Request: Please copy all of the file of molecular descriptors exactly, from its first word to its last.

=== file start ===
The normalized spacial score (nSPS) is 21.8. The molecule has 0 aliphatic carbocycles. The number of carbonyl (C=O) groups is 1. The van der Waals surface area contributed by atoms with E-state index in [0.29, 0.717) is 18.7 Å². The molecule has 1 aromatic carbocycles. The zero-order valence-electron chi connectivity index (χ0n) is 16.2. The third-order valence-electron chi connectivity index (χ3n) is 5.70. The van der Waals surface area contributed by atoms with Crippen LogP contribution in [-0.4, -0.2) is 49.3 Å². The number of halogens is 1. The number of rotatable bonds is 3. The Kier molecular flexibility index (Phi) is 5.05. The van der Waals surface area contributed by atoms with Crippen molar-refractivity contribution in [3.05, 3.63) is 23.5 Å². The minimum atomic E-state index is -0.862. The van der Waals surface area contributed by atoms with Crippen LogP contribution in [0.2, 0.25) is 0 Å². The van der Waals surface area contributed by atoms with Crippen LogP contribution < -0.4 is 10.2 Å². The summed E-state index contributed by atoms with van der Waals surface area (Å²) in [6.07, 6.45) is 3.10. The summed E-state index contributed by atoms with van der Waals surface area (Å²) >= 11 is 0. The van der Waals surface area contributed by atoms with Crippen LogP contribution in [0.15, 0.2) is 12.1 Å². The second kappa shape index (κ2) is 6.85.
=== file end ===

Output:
The normalized spacial score (nSPS) is 21.8. The molecule has 0 aliphatic carbocycles. The number of carbonyl (C=O) groups is 1. The van der Waals surface area contributed by atoms with E-state index in [0.29, 0.717) is 18.7 Å². The molecule has 1 aromatic carbocycles. The zero-order valence-electron chi connectivity index (χ0n) is 16.2. The third-order valence-electron chi connectivity index (χ3n) is 5.70. The van der Waals surface area contributed by atoms with Crippen LogP contribution in [-0.4, -0.2) is 49.3 Å². The number of halogens is 1. The number of rotatable bonds is 3. The Kier molecular flexibility index (Phi) is 5.05. The van der Waals surface area contributed by atoms with Crippen molar-refractivity contribution in [3.05, 3.63) is 23.5 Å². The minimum atomic E-state index is -0.862. The van der Waals surface area contributed by atoms with Crippen LogP contribution in [0.2, 0.25) is 0 Å². The van der Waals surface area contributed by atoms with Crippen LogP contribution < -0.4 is 10.2 Å². The summed E-state index contributed by atoms with van der Waals surface area (Å²) in [6.07, 6.45) is 3.10. The summed E-state index contributed by atoms with van der Waals surface area (Å²) >= 11 is 0. The van der Waals surface area contributed by atoms with Crippen LogP contribution in [0.15, 0.2) is 12.1 Å². The second kappa shape index (κ2) is 6.85.